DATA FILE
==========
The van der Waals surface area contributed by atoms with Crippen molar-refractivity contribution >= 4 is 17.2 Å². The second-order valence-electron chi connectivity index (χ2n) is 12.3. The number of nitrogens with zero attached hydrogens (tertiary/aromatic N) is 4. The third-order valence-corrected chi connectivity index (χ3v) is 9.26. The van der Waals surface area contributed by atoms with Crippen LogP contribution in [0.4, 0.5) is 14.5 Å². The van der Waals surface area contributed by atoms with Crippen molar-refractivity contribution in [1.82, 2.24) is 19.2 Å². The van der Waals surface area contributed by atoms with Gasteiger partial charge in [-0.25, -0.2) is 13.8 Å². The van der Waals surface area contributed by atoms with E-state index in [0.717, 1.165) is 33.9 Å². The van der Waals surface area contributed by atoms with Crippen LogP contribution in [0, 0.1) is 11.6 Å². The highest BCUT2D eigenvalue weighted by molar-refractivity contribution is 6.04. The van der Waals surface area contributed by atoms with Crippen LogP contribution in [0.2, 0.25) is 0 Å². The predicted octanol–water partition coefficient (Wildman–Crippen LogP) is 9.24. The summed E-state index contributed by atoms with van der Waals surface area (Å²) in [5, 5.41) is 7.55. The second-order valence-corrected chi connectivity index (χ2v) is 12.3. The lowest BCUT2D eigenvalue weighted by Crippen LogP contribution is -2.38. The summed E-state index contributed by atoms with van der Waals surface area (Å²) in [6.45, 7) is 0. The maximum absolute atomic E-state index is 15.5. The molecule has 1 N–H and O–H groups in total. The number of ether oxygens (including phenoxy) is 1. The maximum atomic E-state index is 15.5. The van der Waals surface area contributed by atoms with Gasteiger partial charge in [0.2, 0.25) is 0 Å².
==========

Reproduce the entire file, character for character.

The van der Waals surface area contributed by atoms with Crippen molar-refractivity contribution >= 4 is 17.2 Å². The second-order valence-electron chi connectivity index (χ2n) is 12.3. The number of nitrogens with zero attached hydrogens (tertiary/aromatic N) is 4. The third-order valence-corrected chi connectivity index (χ3v) is 9.26. The van der Waals surface area contributed by atoms with Crippen LogP contribution in [0.4, 0.5) is 14.5 Å². The van der Waals surface area contributed by atoms with Crippen molar-refractivity contribution in [1.82, 2.24) is 19.2 Å². The van der Waals surface area contributed by atoms with Gasteiger partial charge in [-0.25, -0.2) is 13.8 Å². The van der Waals surface area contributed by atoms with E-state index in [0.717, 1.165) is 33.9 Å². The van der Waals surface area contributed by atoms with Crippen LogP contribution in [0, 0.1) is 11.6 Å². The highest BCUT2D eigenvalue weighted by molar-refractivity contribution is 6.04. The van der Waals surface area contributed by atoms with Crippen LogP contribution in [0.2, 0.25) is 0 Å². The predicted octanol–water partition coefficient (Wildman–Crippen LogP) is 9.24. The summed E-state index contributed by atoms with van der Waals surface area (Å²) in [5, 5.41) is 7.55. The second-order valence-corrected chi connectivity index (χ2v) is 12.3. The lowest BCUT2D eigenvalue weighted by Crippen LogP contribution is -2.38. The summed E-state index contributed by atoms with van der Waals surface area (Å²) in [6.45, 7) is 0. The maximum absolute atomic E-state index is 15.5. The molecule has 1 N–H and O–H groups in total. The number of ether oxygens (including phenoxy) is 1. The maximum atomic E-state index is 15.5. The van der Waals surface area contributed by atoms with Gasteiger partial charge in [0.2, 0.25) is 0 Å².